Instinctive Curiosity, Intentional Connection
Crowd-Created Art for Good
Take part in my art explorations by purchasing work or helping sponsor my upcoming photo book on Indiegogo. All proceeds go to charities featured on The Life You Can Save as we question and discuss the value of digital photography and art in our modern world!
The Short Story
What: I produced a crowd-created collaborative art exhibition showing at Linnea’s in San Luis Obispo throughout this July with opening night during SLO’s first Friday art walk on July 5th. As a follow up, I'm creating a photo book featuring seven years of iPhone photographs, fifty countries, and a dozen journals worth of curiosity — one book that brings it all together to muse about the happenstance artistry of wandering and wondering through our world. An artistic challenge for me, an inspiring, thought-provoking book for you, and all the proceeds go towards saving lives through effective altruism. Read more below for the goals of these productions.
How: You are invited to purchase photographs at the show, make a donation to the Life You Can Save, or sponsor my upcoming book on Indiegogo. All proceeds from the book will also be donated.
Why: In short, these projects fulfill several goals:
Artists take on a lot of financial risk creating and showing their work in a public place and/or publishing. This eliminates that hurdle and will allow me to create an exhibition and book that is paid for by people that see value in the work.
We together get to experiment with collaborative art! I take on the challenge of connecting many different pieces chosen by many different people for many different reasons.
Besides the value of art creating an opportunity for people to see beauty and ponder new ideas, all the profits from the exhibition will go to a worthy cause at The Life You Can Save.
And now, to...
The Long Story
Earlier this spring, I explained to one of my sixth grade students the process I would undertake in college to capture and print a photograph way back in 2008. My professor, Mr. Kimmich, insisted that all of his students take a film photography class before any digital one. He received a lot of pushback from journalism faculty and admin that worried we would not be prepared to enter the workforce with such antiquated knowledge filling the time and space that could be used for more marketable skills. Mr. Kimmich persisted, standing firmly on his ground that film would not just imbue a reverence for the craft, but also teach all the basics of photography more concretely.
Have you ever developed your own film and printed from negatives in a darkroom? It is a dedicated undertaking spanning hours and requiring incredible attention to detail, so much so that the images you capture could be entirely lost with the smallest mistake like forgetting to lock the processing door or absentmindedly miscalculating the time or ratios in chemical solutions or even just struggling to unfurl and wrap the film strip while fumbling around in the dark.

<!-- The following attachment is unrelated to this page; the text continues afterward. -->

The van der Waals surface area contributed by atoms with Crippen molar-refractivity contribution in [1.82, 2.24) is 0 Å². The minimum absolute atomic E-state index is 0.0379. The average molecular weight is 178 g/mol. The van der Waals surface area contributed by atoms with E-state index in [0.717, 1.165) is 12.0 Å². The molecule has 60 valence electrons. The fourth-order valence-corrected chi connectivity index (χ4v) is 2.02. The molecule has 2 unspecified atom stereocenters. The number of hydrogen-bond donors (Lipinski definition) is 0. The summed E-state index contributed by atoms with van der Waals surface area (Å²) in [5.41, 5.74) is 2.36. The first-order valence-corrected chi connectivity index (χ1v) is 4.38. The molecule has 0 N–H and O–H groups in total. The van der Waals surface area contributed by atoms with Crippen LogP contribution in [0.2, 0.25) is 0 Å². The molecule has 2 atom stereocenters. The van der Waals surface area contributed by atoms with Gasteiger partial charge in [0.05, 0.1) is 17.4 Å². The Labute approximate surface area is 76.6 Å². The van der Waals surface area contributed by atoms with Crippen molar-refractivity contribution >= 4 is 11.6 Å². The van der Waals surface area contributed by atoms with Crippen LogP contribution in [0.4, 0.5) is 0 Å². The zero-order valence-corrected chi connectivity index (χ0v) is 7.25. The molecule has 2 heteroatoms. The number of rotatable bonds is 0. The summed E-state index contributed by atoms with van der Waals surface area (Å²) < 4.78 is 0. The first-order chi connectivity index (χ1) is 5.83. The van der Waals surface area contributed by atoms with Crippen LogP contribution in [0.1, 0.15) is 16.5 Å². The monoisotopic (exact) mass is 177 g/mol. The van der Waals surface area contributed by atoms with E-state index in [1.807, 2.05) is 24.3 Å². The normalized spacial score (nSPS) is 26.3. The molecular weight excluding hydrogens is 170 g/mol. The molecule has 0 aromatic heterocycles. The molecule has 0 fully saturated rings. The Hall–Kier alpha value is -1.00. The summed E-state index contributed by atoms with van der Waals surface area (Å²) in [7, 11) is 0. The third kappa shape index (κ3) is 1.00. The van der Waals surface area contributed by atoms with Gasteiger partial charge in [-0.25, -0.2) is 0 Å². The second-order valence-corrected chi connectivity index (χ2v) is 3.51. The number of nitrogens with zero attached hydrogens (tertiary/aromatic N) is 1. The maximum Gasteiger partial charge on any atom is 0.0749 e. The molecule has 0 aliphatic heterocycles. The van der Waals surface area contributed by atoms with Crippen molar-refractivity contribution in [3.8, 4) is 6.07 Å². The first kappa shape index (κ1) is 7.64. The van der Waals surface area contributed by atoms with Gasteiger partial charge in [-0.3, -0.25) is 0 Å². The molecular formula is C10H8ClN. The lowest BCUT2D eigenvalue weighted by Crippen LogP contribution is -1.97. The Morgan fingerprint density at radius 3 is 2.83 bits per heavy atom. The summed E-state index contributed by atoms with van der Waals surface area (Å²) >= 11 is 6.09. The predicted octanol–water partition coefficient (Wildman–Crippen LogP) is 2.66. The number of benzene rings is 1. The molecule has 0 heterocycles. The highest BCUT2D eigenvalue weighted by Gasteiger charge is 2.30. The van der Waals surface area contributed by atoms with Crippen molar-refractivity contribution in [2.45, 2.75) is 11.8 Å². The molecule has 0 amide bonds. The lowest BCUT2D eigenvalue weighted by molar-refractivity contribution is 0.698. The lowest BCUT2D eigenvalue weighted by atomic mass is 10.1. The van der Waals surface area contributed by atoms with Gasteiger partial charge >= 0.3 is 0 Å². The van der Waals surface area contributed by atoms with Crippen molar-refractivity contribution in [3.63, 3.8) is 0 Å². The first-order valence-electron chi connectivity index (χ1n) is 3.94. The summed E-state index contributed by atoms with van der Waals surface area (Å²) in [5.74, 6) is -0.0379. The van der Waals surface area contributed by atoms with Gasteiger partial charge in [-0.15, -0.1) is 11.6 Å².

Using a film camera, developing that film, and then using those negatives to print photographs in a darkroom is a meditation. It requires absolute focus, an absence of distraction and multitasking, patience in myself that I miss, a gratitude for every single shot that I struggle to recreate now with a high resolution iPhone camera in my pocket at all times...
I received my first digital camera as a high school graduation gift from my mom. I could take as many photos as I wanted until my memory card ran out. It was easy to get overwhelmed not just by the volume of photographs, but also the feeling that I needed to document everything, that I could find the perfect shot by clicking as many times as I wanted, etc. etc. etc. Have you ever gotten stuck trying to decide which of the upteen variations of the same shot is the best one? And then when you can’t decide you just share five or ten of practically the same shot? Excess much?
When I was leaving for my trip around the world in 2011, I received an iPhone, also a gift from my mom, and soon discovered instagram, before it got bought up by Facebook and became what it is today, full of ads and marketing, videos, and multi-shot posts. In the beginning, I loved its simplicity. Choose one photo and one only. It put intention back into my practice, helped me curate a best of during my travels, allowed me to edit and keep things uncomplicated...
I’m lost again now, maybe more than ever. Some days I question what the point of any photograph is when there are so many images flooding over me, true that it may be self-inflicted, since I am a willing participant on the internet. Some sort of magic has disappeared in excess. Logging on to social media is like opening floodgates: a deluge of images batter me from every direction, some inspiring, others manipulative, many needless, and soon I feel that little is left undocumented or to surprise. I miss the magic of hidden corners, of living a moment rather than attempting to document it perfectly.